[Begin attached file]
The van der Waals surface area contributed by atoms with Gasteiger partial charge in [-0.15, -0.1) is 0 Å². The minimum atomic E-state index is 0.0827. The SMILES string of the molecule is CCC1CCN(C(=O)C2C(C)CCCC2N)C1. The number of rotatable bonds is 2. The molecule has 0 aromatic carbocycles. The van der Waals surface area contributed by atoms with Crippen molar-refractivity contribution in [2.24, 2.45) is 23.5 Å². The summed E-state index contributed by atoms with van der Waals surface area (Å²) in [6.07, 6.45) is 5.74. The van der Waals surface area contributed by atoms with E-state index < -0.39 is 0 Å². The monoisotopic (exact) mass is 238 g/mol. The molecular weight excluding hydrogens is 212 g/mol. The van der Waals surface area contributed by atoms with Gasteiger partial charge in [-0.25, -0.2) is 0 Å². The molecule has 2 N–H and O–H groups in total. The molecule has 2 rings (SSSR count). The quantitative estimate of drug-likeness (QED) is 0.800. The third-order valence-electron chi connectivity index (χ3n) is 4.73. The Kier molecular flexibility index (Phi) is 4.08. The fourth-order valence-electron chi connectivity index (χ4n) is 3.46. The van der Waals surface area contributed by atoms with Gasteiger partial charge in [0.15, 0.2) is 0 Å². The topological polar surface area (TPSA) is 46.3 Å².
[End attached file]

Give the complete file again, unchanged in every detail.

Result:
The van der Waals surface area contributed by atoms with Gasteiger partial charge in [-0.15, -0.1) is 0 Å². The minimum atomic E-state index is 0.0827. The SMILES string of the molecule is CCC1CCN(C(=O)C2C(C)CCCC2N)C1. The number of rotatable bonds is 2. The molecule has 0 aromatic carbocycles. The van der Waals surface area contributed by atoms with Crippen molar-refractivity contribution in [2.24, 2.45) is 23.5 Å². The summed E-state index contributed by atoms with van der Waals surface area (Å²) in [6.07, 6.45) is 5.74. The van der Waals surface area contributed by atoms with E-state index < -0.39 is 0 Å². The monoisotopic (exact) mass is 238 g/mol. The molecular weight excluding hydrogens is 212 g/mol. The van der Waals surface area contributed by atoms with Gasteiger partial charge in [-0.25, -0.2) is 0 Å². The molecule has 2 N–H and O–H groups in total. The molecule has 2 rings (SSSR count). The quantitative estimate of drug-likeness (QED) is 0.800. The third-order valence-electron chi connectivity index (χ3n) is 4.73. The Kier molecular flexibility index (Phi) is 4.08. The fourth-order valence-electron chi connectivity index (χ4n) is 3.46. The van der Waals surface area contributed by atoms with Gasteiger partial charge in [0.15, 0.2) is 0 Å². The topological polar surface area (TPSA) is 46.3 Å².